Hi folks. Over the past couple of weeks we’ve had crazy amounts of feedback about our New England style IPA “So Hot Right Now”. Some drinkers have reviewed it as their all-time favourite UnBarred beer. However, you may also have seen a few images of bad cans on social media, and we know that it’s not acceptable for our customers to be drinking beer that isn’t up to scratch. At UnBarred we always aspire to be as open and honest as possible about our brewing ethos and process, so we’re letting you know the story of what has gone into this beer, what might have caused some sporadic problems, and what we will be doing differently in the future to make our beers even better. If a bit of beer geekery isn’t your bag, then please just skip to the last section ‘Going Forward’. As always, thanks for your support and feedback. We couldn’t do this without you all.
About the beer
So Hot Right Now is a very hazy New England style IPA with big tropical notes of passionfruit and mango. A super silky mouthfeel with low bitterness.
How we achieve this
For the base of this beer we need a lot of protein and it’s very common to add a lot of oats and wheat to achieve this. We back this up with a low attenuating yeast (that eats less of the sugars) so as to get even more of the soft mouthfeel we are trying to achieve.
For minimal bitterness and lots of flavour and aroma we add high doses of big oily hops during the end of the boil and during fermentation. Fermentation hops add a different dimension to the flavour profile you achieve when dry hoping solely at the end of fermentation, but it brings with it some extra risks. For this style in particular we don’t cut any corners in choosing big expensive hops and using as much as we can to achieve our goals.
Issues we’ve encountered in the final product
5 days after the beer was canned and kegged, we got one report of an oxidised beer (brown in colour, low hop aroma and sweetness). We instantly replaced the can and tested the cans from the rest of the case to find no other cans were affected. We then did a lot of backtracking over processes and initially concluded it was a random can. Over the last few weeks though we’ve had 6 more reports of the same issue and noticed the common feature in affected cans is that they hadn’t been refrigerated from cradle to grave. So we experimented with heating cans up to 30°C and held them there to speed up any possible oxidisation. The results show that if the cans are held in a high temperature for a long enough period, then they will eventually prematurely oxidise. It seems as though the hottest summer on record for decades has meant a few cans have gotten too hot before reaching their drinking glass, making for a spoilt beer.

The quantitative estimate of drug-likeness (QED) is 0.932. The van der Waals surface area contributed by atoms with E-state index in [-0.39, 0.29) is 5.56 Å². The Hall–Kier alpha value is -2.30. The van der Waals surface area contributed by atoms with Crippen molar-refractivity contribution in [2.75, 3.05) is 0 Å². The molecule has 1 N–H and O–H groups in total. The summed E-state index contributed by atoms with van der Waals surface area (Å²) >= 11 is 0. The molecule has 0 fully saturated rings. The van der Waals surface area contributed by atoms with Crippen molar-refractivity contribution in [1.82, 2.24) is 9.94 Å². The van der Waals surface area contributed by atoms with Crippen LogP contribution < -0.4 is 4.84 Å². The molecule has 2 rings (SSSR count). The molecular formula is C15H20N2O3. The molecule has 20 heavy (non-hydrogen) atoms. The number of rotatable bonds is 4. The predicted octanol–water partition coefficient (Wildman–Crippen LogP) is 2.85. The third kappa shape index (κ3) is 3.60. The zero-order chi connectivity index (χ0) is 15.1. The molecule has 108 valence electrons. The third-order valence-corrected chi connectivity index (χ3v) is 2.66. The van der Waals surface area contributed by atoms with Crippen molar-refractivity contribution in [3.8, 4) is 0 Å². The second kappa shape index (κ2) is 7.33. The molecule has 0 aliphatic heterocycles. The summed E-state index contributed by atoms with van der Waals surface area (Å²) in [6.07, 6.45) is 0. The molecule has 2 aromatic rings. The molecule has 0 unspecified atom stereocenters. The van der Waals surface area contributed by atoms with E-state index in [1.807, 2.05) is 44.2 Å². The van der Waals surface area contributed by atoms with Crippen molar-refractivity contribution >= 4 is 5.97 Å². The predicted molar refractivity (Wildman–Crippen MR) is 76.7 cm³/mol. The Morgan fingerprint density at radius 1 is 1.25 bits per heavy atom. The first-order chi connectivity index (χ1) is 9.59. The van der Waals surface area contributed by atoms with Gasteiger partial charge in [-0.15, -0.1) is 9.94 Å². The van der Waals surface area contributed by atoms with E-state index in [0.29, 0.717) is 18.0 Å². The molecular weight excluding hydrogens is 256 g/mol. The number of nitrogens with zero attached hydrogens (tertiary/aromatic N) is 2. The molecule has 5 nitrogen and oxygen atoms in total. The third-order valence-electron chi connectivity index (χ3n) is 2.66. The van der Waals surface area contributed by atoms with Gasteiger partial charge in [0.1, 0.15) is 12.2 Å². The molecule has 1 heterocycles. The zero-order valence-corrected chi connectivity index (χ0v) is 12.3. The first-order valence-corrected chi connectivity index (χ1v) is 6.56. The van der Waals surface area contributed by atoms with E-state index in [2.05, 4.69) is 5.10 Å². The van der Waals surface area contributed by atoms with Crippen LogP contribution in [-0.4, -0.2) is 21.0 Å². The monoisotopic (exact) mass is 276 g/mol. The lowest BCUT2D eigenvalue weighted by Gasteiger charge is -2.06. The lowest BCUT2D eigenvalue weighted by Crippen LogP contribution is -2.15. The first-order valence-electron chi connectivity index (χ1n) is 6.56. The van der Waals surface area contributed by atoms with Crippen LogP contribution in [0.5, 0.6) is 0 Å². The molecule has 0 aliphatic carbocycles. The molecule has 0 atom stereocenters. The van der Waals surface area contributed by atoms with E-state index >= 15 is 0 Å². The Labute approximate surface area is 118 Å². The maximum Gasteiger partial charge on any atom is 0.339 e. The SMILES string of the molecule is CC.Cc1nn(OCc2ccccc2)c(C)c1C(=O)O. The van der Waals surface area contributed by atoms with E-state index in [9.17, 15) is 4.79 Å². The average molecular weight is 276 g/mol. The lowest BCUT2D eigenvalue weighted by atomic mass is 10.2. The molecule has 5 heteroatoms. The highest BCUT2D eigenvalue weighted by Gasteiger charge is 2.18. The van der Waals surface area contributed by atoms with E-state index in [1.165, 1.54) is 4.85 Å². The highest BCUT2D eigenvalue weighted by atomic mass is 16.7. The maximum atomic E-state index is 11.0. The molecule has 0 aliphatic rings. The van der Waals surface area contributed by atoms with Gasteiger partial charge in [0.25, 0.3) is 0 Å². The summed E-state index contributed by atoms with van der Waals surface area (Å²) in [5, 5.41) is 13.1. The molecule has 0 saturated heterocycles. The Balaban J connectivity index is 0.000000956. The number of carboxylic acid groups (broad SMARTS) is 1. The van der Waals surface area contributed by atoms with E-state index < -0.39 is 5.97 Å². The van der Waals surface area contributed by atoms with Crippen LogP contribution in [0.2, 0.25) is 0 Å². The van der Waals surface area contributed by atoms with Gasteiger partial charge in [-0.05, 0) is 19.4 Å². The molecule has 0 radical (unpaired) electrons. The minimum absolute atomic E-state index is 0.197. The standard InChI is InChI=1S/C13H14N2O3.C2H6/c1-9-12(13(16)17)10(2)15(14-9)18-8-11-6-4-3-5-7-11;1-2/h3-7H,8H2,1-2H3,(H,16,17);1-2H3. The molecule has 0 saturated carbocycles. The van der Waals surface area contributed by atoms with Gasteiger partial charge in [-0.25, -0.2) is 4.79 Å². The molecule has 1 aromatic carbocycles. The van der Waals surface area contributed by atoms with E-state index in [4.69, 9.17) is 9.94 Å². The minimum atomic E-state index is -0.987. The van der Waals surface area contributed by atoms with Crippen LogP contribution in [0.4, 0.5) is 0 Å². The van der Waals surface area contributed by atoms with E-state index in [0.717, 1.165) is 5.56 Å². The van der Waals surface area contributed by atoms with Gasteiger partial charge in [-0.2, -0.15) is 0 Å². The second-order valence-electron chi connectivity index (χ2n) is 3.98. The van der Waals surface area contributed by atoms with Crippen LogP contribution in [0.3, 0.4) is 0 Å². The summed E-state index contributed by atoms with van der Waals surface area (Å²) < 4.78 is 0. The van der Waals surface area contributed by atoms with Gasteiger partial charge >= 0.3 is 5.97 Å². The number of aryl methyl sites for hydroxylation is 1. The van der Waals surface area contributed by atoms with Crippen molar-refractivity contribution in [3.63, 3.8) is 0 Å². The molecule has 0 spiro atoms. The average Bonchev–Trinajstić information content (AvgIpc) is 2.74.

After turning the brewery upside down, sending cans for lab testing, speaking to leading New England brewers in the UK and doing a lot of research we have learnt the following about New England styles in particular. They:
- are extremely susceptible to picking up oxygen;
- contain more protein than pretty much any other style of beer;
- contain more polyphenols (hop oils) than any other style;
- use low flocculating yeast (meaning there’s more yeast in final product) and
- are unstable with much shorter shelf life (so need to be kept refrigerated)
The benefit of un-filtered and un-fined beer is the full flavour of all the ingredients that have gone into that beer are still there for you to enjoy. This is something we always wanted to promote. But there is a reason the big guys strip out yeast and dry matter and that is to help stabilise the beer and increase shelf life.
However, sometimes the mixture of methods that are used for New Englands can lead to more yeast and protein ending up in the can, along with the polyphenols from the high hopping rates. This can create an interaction that speeds up the oxidisation process, hence the occasional bad can.
At Missing Link Brewing (our laboratory|kitchen|recording studio), we have been fermenting, sounding and conditioning our beers in single vessels to reduce oxygen pick up. Our cans are a very low 20-50ppb and having spoken to loads of brewers in the industry, they would all be happy with this result. The cans are leaving the Brewery in good shape, but we know that its our responsibility to make sure that they reach you in tip top condition, and are really sorry if you’ve unfortunately received a sub-standard beer. We pushed the boundaries really far with this one but the science bit back.
Life never sits still at UnBarred. A whole load of new kit arriving this month and our massively exciting new brew house starts its installation this week. Once it’s all complete, conditioning tanks will take the beer off the yeast pre-packaging, a new can rinser will be used (even though cans are delivered sterile), a centrifuge will reduce the yeast and debris, and a hop gun will decrease hop debris left in the beer but increase flavour and aroma.
All of these processes are taking place right now, and we are genuinely excited to see what new opportunities the new gear will open up for us. We will keep pushing boundaries with our beers and stay true to the ethos of being “UnBarred” in our recipes, techniques and beers. With So Hot Right Now we have learned lots from the experience, but promise not to play it too to safe with future beers and will continue to share our journey with you all.
We hope you keep enjoying the beer with us and will let us know if you’ve had any issue with So Hot Right Now. If you have had a bad can, get in touch with us or your retailer, and we’ll make sure you get a fresh and tasty replacement in your hands asap. Otherwise, drink beer, have fun and enjoy in good company. Cheers guys.